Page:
Mercosur foreign ministers are scheduled to meet this Saturday in Sao Paulo to decide on to how to address latest events in Venezuela, the fifth member of the group which remains suspended, and so far has not replied to calls to cancel the constituent assembly procedure and attempt some form of dialogue with the political opposition.
Brazilian foreign minister Aloysio Nunes, whose country currently holds the six month rotating chair of Mercosur anticipated it was prepared to consider implementing the Democratic Clause, which would mean the definitive suspension of Venezuela from the South American block, given its repeated violation of human rights, non compliance with democratic principles or the rule of the law and holding political prisoners.
Brazil believes this last week's events with the election of 545 members to the Venezuelan Constituent assembly, apparently rigged, plus its inauguration on Friday, ignoring the National assembly, has only made things far worse.
In a release the Brazilian foreign ministry said it had repeatedly exhorted president Nicolas Maduro to suspend the election, and questioned the Constituent assembly since it violates the right to universal vote, ignores the principle of popular sovereignty and confirms the rupture of the constitutional order.
Of Mercosur four founding members, Argentina and Paraguay simply want Venezuela expulsed from the group, while Uruguay has had a more reluctant attitude insisting in promoting some form of dialogue and believing that with Venezuela outside there's not much chance of reversing the situation.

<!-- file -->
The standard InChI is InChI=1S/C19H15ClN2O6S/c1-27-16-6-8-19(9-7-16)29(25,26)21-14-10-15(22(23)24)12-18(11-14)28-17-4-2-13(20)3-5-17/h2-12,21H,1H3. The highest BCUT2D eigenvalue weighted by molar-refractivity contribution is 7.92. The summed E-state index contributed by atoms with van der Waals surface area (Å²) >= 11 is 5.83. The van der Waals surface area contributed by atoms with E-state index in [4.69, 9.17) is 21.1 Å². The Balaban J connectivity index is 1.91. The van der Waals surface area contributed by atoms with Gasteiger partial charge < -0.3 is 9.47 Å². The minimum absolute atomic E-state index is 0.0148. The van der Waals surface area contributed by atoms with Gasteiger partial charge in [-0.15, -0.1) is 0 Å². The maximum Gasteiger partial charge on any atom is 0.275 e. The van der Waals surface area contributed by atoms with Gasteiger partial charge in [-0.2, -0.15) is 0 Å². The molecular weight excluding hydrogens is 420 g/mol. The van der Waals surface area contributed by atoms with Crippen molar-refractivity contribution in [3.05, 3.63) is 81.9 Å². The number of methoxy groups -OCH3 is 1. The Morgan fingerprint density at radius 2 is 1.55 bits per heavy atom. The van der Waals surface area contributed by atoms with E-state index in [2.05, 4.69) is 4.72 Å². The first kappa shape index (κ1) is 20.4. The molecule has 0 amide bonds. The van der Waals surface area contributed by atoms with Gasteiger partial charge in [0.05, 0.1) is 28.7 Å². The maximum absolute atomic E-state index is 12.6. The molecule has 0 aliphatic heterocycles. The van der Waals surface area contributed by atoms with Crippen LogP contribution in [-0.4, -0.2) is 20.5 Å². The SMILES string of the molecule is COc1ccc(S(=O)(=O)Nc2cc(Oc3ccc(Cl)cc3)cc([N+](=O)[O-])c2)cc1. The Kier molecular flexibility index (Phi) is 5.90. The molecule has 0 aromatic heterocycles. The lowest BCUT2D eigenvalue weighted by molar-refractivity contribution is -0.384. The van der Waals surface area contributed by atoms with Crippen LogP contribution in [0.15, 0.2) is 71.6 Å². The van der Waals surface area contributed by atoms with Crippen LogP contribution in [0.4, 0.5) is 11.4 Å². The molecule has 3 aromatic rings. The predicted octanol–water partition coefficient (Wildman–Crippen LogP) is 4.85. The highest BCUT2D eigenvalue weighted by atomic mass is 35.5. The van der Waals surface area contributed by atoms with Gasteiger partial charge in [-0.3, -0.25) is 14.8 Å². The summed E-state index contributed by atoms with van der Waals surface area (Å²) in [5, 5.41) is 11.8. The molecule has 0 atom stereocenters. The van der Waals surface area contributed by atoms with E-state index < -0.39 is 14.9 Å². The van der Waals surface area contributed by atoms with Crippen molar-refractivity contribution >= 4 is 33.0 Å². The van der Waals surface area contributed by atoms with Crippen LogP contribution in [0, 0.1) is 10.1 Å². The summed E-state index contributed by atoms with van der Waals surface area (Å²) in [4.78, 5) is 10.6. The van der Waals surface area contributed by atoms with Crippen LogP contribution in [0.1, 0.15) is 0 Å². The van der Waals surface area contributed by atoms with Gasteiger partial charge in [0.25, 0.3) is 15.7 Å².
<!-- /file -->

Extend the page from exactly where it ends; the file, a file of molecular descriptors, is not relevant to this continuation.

Although foreign minister Nin Novoa stated that rounding up members of the opposition and the killings in the streets of Venezuela was disastrous, and president Tabare Vazquez said he was concerned about the latest events, it is not sure what the position of Uruguay is going to be in Sao Paulo. This week the Argentine foreign minister Jorge Faurie was in Montevideo trying to convince his counterpart to support the Argentine stance when they meet in Brazil.
Meanwhile the Brazilian Senate approved naming a committee, headed by Senator and ex president Fernando Collor de Mello to facilitate dialogue between the Venezuelan government and the opposition.
It is evident we do not pretend to solve the crisis of Venezuela, but Brazil can't stand on a side while other countries from other continents are trying to help with the process, said Collor de Melo
The Senate foreign affairs committee approved the committee with the intention of traveling to Venezuela even when no dates were advanced. Previously there will be contacts with the Brazilian foreign ministry, which last month sent its ambassador back to Caracas despite bilateral relations have been frozen for quite some time.
Collor de Melo said the committee will be totally neutral in the conflict and is hopeful that congressional diplomacy will help to bring together the government and the opposition to a discussions' table.
The sponsor of the initiative is Jorge Viana, a leading member of the Senate who warned about the risks of civil war in Venezuela since there is no dialogue, tolerance or understanding between sides
Brazil who shares a border with Venezuela has seen thousands flock in originally to buy staples missing in their country, but now most of them are wanting to remain because of the ongoing instability.